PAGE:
Some turnover is “totally natural and it occurs with every presidential transition,” Fitts said.
“With a new president, you are bringing in people who will help implement your vision for the university,” he added, “so it’s a good opportunity, when people decide that they want to retire, to go on and bring in people who will help you and the institution move forward.”
The housing question
Another change that apparently has drawn comment among some board members concerns Fitts’ living arrangements. He lives in an apartment a few blocks from campus, choosing to pass up Tulane’s sprawling, century-old presidential residence at the corner of Audubon Place and St. Charles Avenue.
The 15,000-square-foot house, described by The Times-Picayune in 2007 as “a showplace of the Southern Colonial Revival style,” was donated to Tulane in 1965 by the family of fruit importer Samuel Zemurray with the idea it would house the university’s president.
Under his contract, Cowen was required to live in the house, according to Tulane’s 2012 federal tax records, which listed the perk’s fair-market value at $175,000. However, Fitts is not bound to do so, according to Tulane spokesman Mike Strecker. Instead, the house is used to host university-related events, sometimes more than 100 a year.
Nationally, the decision on whether a university president lives in a school-owned home has become “a hot topic in the boardroom in higher education,” said Dennis Barden, a senior partner at Illinois-based Witt/Kieffer, which assists in searches to fill presidential vacancies and other high-level positions at public and private institutions.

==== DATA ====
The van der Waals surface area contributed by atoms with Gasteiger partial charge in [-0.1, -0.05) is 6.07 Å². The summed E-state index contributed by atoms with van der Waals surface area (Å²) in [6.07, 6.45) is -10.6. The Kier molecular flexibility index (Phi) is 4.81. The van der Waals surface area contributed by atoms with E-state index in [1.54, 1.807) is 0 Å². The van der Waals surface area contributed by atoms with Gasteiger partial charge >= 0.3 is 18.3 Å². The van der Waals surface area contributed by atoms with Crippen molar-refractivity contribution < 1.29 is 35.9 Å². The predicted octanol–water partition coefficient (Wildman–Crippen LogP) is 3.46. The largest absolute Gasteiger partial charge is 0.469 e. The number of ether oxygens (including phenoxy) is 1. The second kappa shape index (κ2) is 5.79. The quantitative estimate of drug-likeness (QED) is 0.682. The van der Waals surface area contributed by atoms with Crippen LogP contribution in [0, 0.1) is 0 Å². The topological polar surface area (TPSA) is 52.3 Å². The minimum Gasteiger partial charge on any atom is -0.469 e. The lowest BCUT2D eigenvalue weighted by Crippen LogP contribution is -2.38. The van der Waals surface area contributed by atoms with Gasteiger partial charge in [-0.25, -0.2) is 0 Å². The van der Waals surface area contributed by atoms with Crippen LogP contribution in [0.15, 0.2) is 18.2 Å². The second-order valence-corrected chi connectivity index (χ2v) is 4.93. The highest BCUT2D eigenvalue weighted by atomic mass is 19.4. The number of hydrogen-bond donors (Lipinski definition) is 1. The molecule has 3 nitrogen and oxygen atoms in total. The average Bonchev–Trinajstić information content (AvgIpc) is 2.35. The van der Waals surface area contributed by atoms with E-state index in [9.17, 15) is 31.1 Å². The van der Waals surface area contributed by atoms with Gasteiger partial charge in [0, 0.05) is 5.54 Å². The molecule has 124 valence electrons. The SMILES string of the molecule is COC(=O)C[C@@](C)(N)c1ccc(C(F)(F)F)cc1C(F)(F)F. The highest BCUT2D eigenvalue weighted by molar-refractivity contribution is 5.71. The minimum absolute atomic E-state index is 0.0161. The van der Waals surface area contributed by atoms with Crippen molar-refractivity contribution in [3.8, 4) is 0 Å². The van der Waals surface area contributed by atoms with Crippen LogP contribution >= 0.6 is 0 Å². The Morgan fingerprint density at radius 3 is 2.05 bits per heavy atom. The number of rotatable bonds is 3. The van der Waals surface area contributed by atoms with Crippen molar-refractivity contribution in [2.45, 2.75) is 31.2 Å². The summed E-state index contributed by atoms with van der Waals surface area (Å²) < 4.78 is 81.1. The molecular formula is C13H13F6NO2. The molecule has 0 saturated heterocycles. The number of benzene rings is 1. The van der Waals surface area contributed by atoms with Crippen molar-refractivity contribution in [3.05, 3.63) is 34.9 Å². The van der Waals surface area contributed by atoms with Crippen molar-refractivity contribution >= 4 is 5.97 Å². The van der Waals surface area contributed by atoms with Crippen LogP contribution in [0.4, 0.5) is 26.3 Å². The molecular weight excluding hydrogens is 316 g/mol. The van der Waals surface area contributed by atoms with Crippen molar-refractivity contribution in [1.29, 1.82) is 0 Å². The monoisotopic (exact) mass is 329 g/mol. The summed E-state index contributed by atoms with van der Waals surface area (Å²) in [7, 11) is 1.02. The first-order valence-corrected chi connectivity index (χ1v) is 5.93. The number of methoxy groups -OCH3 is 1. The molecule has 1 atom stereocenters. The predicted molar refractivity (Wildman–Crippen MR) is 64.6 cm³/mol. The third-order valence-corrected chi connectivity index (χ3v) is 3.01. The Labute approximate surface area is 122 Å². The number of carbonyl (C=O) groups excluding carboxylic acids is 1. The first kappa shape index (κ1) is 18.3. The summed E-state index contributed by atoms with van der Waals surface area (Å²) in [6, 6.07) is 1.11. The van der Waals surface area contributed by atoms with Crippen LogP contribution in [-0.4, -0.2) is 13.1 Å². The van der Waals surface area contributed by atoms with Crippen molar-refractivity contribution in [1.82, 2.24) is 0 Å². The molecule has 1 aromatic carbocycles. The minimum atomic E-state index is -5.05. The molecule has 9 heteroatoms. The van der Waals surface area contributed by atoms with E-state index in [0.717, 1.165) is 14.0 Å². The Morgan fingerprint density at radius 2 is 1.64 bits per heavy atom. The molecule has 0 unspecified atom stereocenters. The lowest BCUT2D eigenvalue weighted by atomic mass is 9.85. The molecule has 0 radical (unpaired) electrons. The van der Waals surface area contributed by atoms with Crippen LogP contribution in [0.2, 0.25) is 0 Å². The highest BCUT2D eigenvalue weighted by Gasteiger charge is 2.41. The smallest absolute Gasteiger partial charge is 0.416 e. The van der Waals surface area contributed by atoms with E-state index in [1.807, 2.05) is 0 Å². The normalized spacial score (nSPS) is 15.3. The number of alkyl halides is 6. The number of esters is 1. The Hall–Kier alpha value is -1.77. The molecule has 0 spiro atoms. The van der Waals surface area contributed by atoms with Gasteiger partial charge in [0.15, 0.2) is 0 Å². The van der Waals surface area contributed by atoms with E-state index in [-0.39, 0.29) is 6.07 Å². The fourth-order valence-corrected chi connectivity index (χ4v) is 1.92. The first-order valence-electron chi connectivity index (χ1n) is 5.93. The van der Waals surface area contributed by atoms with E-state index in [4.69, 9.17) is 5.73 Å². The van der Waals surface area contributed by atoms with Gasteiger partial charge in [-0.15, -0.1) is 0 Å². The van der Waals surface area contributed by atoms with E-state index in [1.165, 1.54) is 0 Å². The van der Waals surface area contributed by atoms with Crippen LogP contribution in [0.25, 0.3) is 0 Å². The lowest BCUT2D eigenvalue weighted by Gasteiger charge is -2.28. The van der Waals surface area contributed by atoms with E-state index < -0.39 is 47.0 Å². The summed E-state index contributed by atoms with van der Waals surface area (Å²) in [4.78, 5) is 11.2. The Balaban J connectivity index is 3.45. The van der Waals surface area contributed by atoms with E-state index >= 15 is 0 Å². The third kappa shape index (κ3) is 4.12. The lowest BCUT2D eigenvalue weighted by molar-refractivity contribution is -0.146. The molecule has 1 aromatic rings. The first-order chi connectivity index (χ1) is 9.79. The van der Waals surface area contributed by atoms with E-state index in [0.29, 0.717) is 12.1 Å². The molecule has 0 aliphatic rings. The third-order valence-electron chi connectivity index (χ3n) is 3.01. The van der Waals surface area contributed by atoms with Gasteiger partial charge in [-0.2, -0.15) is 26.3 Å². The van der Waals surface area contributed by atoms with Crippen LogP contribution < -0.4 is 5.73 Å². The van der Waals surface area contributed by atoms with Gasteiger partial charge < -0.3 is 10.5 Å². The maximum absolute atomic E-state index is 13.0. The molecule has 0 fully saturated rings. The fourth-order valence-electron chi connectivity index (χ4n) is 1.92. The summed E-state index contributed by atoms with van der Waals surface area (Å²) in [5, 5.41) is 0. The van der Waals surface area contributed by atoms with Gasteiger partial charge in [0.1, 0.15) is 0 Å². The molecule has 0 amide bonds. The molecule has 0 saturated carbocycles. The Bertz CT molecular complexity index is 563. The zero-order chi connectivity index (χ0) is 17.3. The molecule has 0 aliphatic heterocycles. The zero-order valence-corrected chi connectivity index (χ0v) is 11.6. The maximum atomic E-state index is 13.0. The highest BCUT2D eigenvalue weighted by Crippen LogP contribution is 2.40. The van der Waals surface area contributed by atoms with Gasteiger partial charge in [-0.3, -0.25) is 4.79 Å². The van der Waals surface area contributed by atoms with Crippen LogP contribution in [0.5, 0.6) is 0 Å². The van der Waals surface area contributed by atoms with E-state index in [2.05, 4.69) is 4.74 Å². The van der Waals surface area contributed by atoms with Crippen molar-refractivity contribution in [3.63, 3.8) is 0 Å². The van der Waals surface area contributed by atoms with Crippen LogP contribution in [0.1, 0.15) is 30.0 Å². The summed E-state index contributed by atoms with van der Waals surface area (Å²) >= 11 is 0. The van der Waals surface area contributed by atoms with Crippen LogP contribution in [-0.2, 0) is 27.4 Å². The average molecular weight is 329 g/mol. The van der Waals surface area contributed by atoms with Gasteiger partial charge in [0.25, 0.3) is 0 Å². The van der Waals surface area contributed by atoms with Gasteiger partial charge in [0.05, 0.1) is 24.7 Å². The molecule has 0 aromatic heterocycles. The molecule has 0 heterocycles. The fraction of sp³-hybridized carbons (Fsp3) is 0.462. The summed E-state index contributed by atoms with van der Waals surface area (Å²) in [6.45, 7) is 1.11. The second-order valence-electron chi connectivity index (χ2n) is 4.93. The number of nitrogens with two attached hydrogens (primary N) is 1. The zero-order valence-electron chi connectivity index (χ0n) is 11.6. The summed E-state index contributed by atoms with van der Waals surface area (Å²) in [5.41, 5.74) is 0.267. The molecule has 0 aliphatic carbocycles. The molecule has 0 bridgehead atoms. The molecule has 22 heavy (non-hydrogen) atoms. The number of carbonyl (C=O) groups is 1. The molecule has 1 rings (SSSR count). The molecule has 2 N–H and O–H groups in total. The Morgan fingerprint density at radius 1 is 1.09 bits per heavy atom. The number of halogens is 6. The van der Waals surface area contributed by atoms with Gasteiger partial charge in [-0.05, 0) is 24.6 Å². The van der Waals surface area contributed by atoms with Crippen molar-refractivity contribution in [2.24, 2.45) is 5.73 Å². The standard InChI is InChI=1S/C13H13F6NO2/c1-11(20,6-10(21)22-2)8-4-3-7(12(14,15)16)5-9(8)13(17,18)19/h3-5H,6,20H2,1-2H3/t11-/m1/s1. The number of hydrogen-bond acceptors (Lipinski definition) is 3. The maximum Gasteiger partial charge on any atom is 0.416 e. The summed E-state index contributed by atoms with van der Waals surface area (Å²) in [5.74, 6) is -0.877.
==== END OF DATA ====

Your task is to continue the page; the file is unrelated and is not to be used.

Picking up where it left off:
The Rev. Kevin Wildes, a Jesuit priest and president of Loyola University, lives in a student residence hall.
Having a place to live on the school’s dime was once considered a perk that could be used to help recruit a new president. These days, Barden said, the decision largely comes down to tradition. The homes often have become part of a school’s culture and landscape, even though they may not suit a president’s current needs.
“You need a very different kind of place to entertain a party of six or 60 or 600 than you need just for your family to live,” he said.
It’s not that Fitts doesn’t like the house. He said he just wants some privacy, though he acknowledges that his decision has “created questions in the community.”
“When I assumed the presidency, there was discussion about it beforehand, and I was told there was no expectation of my living in the house,” he said.
Berger, the board chairman, said the home’s main role is hosting functions, which it continues to do.
“Living in the house is not a condition of Mike’s presidency,” he said. “The primary purpose of the home has always been to be a wonderful place for social gatherings and important events involving and revolving around the university, and that is taking place.”
Greenbaum isn’t hung up on it, either. “We’re not going to judge him by whether he lives in the house or not,” he said. “The board’s got enough things to worry about other than the president living in the house.”
Follow Richard Thompson on Twitter, @rthompsonMSY.